Matt Brown proselytizes the London plane tree, one of the great icons of London to which many are blind.
From the 2020 edition of the Journal of The London Society - complete contents and details on how to get your copy can be found here.
‘The what tree?’ That’s the usual response whenever I start listing the virtues of the London plane. As a member of the London Society, you will no doubt be familiar with this tree, but awareness is not universal, or even common. Plane trees equal blank faces. Everyone’s heard of the oak, ash, willow and beech, but the plain old plane grows outside the canopy of cognizance. This needs redressing. The London plane is one of the most common, important and easily recognised trees in the capital. It’s time to sing its praises.
Once you are aware of the plane, you see them everywhere. They are very distinctive. No other tree has that kaleidoscopic, peeling bark, supposedly adept at soaking up roadside pollutants. Those confident, grasping leaves, like hyperbolised maple, reach out in all directions, as though to shake hands with the city. And who could mistake the spiky seed balls, which dangle suggestively all through the year? The tree can be identified with ease by any of these hallmarks.
The origins of the plane are shrouded in mystery. It’s a hybrid, formed from Eurasian and American parents some time in the 17th century. The earliest surviving specimen is thought to be ‘Barney’, a mighty resident of Barnes, planted around the time of the Great Fire. Victoria Embankment was the first major thoroughfare in London to be lined with planes, in 1871. Some 121,000 can now be found in central London alone. They are synonymous with our city. The tree is called the London plane across the Commonwealth. It stands as our arboreal ambassador from Canada to New Zealand.
Why do so many Londoners not recognise these emblematic trees? It’s partly thanks to the name, which is hard to dissociate from air travel. Then, as we’ve seen, the plane is not a native species. It does not resonate through British tradition or folklore. Those of us who did not grow up in a large town or city may never have encountered one before moving to London.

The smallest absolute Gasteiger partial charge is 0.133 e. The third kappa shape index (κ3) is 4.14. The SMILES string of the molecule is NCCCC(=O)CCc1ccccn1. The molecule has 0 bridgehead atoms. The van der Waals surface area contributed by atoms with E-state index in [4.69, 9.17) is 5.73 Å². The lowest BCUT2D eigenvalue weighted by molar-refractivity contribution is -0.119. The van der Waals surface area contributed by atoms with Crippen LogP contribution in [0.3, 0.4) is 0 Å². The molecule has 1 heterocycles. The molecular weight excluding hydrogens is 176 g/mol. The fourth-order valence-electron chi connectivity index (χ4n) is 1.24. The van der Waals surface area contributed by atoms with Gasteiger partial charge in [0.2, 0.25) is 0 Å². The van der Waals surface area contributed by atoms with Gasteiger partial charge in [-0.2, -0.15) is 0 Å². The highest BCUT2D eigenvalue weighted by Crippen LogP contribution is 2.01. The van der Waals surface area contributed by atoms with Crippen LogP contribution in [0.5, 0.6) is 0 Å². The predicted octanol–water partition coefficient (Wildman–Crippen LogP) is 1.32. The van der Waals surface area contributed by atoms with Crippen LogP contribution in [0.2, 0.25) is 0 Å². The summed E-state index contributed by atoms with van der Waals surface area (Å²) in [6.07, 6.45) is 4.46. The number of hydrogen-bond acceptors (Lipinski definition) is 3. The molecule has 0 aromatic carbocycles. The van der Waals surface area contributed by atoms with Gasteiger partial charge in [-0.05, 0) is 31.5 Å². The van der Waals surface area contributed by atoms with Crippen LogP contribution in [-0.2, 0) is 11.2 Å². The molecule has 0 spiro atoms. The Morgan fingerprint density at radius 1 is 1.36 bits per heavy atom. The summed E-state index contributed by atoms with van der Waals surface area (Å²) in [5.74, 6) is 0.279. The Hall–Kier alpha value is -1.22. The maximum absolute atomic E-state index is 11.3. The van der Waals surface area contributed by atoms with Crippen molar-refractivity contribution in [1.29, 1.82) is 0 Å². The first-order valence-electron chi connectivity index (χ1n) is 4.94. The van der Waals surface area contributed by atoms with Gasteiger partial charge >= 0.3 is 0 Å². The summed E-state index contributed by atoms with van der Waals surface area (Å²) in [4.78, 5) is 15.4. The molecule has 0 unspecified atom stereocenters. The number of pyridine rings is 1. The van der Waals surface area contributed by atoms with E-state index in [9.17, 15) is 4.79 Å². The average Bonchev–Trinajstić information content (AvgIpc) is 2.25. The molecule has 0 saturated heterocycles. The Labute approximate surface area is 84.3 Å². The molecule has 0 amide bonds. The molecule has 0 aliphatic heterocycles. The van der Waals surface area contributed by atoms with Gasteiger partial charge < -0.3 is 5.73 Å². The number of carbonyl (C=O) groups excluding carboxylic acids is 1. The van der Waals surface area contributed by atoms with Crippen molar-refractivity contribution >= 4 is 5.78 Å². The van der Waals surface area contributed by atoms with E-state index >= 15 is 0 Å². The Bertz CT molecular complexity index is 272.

Yet there’s so much to love about these trees. Few could argue against the plane as a handsome addition to the streetscape. It is one of the taller, leafier species planted along our roads. Just take a stroll along the Broad Walk, on the eastern edge of Hyde Park, which is thought to be the longest double-lined avenue of planes in Europe. It is glorious in high summer. And the plane is more than simple eye candy. According to Forest Research, in comparison to other large canopy trees, the London plane is ranked first for pollution removal and second for carbon storage. It’s both attractive and beneficial. The oldest tree in the Square Mile, a magnificent plane on Cheapside, has even affected local planning. Neighbouring buildings are restricted to two storeys – unique on Cheapside – to protect its health.
They may not play a starring role in English history like the mighty oaks that furnished the Royal Navy, or the yews that won Agincourt, but planes are finding modern uses. In Malet Street, Bloomsbury, where the planes bow like judo players, students use the trunks as pinboards. Each tree displays a thousand pinpricks, the scars of tacks that once supported the words of Marx, King or Thunberg. Over in Elephant Park, late the Heygate Estate, a few semi-mature planes of the 1970s are now engirdled with play equipment. Here, slides and climbing frames wrap around the great plants, to the delight of my three-year-old. They’ve even entered the Space Age. Along the west side of Kennington Road, the vast planes each carry the name of an Apollo astronaut. Nobody seems to remember why – including the nearby British Interplanetary Society. Look up, too, in Acton Park, where one of the trees is home to a sculpture of a python. Snakes on a plane.
Like all trees, the plane has its challenges. The plant does not hold up well in drought conditions, which could spell problems as climate change bites. Massaria, a non-native fungal disease that has doomed many planes on mainland Europe, is another problem waiting to happen. Canker stain and bacterial leaf scorch are equal threats. The plane also has its human detractors. Some people find the tree obnoxious in late spring and early summer, when spiky ‘trichome’ fibres from the leaves take to the air and cause eye irritation (the pollen/hayfever effect, by contrast, is not a huge problem with planes). Others curse the trees for blocking light or blame them for subsidence.
As we fall deeper into the climate emergency, though, London’s trees should become all the more precious and celebrated. The London plane – Platanus x hispanica – is one of the greatest assets we have to keep our city cool, drained and pure of air. Perhaps it simply needs a rebrand, from plain old plane to the Star of London tree.
Matt Brown is editor-at-large of Londonist.com, and author of Everything You Know About London is Wrong. He recently chaired a conference on plane trees on behalf of the Conservation Foundation. Contact him on email@example.com if you would be interested in helping set up a London Plane Tree network to help secure the trees’ future.